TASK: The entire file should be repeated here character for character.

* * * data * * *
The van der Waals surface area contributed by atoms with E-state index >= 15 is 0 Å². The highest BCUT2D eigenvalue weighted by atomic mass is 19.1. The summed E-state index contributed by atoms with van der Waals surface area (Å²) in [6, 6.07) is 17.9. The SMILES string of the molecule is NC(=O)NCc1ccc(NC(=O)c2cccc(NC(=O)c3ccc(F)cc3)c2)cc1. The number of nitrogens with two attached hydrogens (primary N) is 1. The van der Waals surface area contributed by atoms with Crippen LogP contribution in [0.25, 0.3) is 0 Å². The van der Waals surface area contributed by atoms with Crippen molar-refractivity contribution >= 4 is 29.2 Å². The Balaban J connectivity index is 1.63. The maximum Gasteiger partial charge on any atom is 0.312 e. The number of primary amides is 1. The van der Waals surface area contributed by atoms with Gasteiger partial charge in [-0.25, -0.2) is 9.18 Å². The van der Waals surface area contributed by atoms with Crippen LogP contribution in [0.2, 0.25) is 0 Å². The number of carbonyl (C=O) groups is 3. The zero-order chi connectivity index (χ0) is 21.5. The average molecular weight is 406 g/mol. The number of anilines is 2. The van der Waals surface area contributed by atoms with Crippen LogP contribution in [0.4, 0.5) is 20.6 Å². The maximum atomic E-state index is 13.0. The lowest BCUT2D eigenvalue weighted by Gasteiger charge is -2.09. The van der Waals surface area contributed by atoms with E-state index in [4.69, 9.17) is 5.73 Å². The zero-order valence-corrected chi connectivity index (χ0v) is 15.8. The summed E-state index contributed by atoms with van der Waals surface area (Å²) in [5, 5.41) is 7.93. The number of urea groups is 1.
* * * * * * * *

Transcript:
The van der Waals surface area contributed by atoms with E-state index >= 15 is 0 Å². The highest BCUT2D eigenvalue weighted by atomic mass is 19.1. The summed E-state index contributed by atoms with van der Waals surface area (Å²) in [6, 6.07) is 17.9. The SMILES string of the molecule is NC(=O)NCc1ccc(NC(=O)c2cccc(NC(=O)c3ccc(F)cc3)c2)cc1. The number of nitrogens with two attached hydrogens (primary N) is 1. The van der Waals surface area contributed by atoms with Crippen LogP contribution in [0.25, 0.3) is 0 Å². The van der Waals surface area contributed by atoms with Crippen molar-refractivity contribution >= 4 is 29.2 Å². The Balaban J connectivity index is 1.63. The maximum Gasteiger partial charge on any atom is 0.312 e. The number of primary amides is 1. The van der Waals surface area contributed by atoms with Gasteiger partial charge in [-0.25, -0.2) is 9.18 Å². The van der Waals surface area contributed by atoms with Crippen LogP contribution in [0.2, 0.25) is 0 Å². The number of carbonyl (C=O) groups is 3. The zero-order chi connectivity index (χ0) is 21.5. The average molecular weight is 406 g/mol. The number of anilines is 2. The van der Waals surface area contributed by atoms with Crippen LogP contribution in [0.4, 0.5) is 20.6 Å². The maximum atomic E-state index is 13.0. The lowest BCUT2D eigenvalue weighted by Gasteiger charge is -2.09. The van der Waals surface area contributed by atoms with E-state index in [4.69, 9.17) is 5.73 Å². The zero-order valence-corrected chi connectivity index (χ0v) is 15.8. The summed E-state index contributed by atoms with van der Waals surface area (Å²) in [5, 5.41) is 7.93. The number of urea groups is 1.